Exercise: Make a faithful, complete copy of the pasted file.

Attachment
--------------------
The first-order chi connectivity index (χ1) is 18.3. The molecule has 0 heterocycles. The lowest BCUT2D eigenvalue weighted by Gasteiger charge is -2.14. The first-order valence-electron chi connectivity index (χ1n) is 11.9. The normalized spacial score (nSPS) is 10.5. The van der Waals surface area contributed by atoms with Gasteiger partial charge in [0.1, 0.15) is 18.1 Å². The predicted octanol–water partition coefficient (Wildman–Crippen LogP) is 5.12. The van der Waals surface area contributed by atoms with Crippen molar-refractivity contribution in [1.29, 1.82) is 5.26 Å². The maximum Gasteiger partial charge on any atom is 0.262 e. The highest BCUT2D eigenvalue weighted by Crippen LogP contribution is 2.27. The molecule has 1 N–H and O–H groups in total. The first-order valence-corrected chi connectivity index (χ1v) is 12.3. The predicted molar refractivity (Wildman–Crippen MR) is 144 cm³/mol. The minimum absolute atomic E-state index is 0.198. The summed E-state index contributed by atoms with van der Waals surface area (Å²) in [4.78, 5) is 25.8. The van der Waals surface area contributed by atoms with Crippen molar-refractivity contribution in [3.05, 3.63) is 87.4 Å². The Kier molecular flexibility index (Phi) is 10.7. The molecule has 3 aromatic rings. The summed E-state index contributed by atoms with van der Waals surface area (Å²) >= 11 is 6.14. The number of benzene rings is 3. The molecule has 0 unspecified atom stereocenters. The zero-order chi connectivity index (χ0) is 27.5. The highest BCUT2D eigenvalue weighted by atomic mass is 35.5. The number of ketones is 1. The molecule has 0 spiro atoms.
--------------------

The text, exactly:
The first-order chi connectivity index (χ1) is 18.3. The molecule has 0 heterocycles. The lowest BCUT2D eigenvalue weighted by Gasteiger charge is -2.14. The first-order valence-electron chi connectivity index (χ1n) is 11.9. The normalized spacial score (nSPS) is 10.5. The van der Waals surface area contributed by atoms with Gasteiger partial charge in [0.1, 0.15) is 18.1 Å². The predicted octanol–water partition coefficient (Wildman–Crippen LogP) is 5.12. The van der Waals surface area contributed by atoms with Crippen molar-refractivity contribution in [1.29, 1.82) is 5.26 Å². The maximum Gasteiger partial charge on any atom is 0.262 e. The highest BCUT2D eigenvalue weighted by Crippen LogP contribution is 2.27. The molecule has 1 N–H and O–H groups in total. The first-order valence-corrected chi connectivity index (χ1v) is 12.3. The predicted molar refractivity (Wildman–Crippen MR) is 144 cm³/mol. The minimum absolute atomic E-state index is 0.198. The summed E-state index contributed by atoms with van der Waals surface area (Å²) in [4.78, 5) is 25.8. The van der Waals surface area contributed by atoms with Crippen molar-refractivity contribution in [3.05, 3.63) is 87.4 Å². The Kier molecular flexibility index (Phi) is 10.7. The molecule has 3 aromatic rings. The summed E-state index contributed by atoms with van der Waals surface area (Å²) >= 11 is 6.14. The number of benzene rings is 3. The molecule has 0 unspecified atom stereocenters. The zero-order chi connectivity index (χ0) is 27.5. The highest BCUT2D eigenvalue weighted by atomic mass is 35.5. The number of ketones is 1. The molecule has 0 spiro atoms.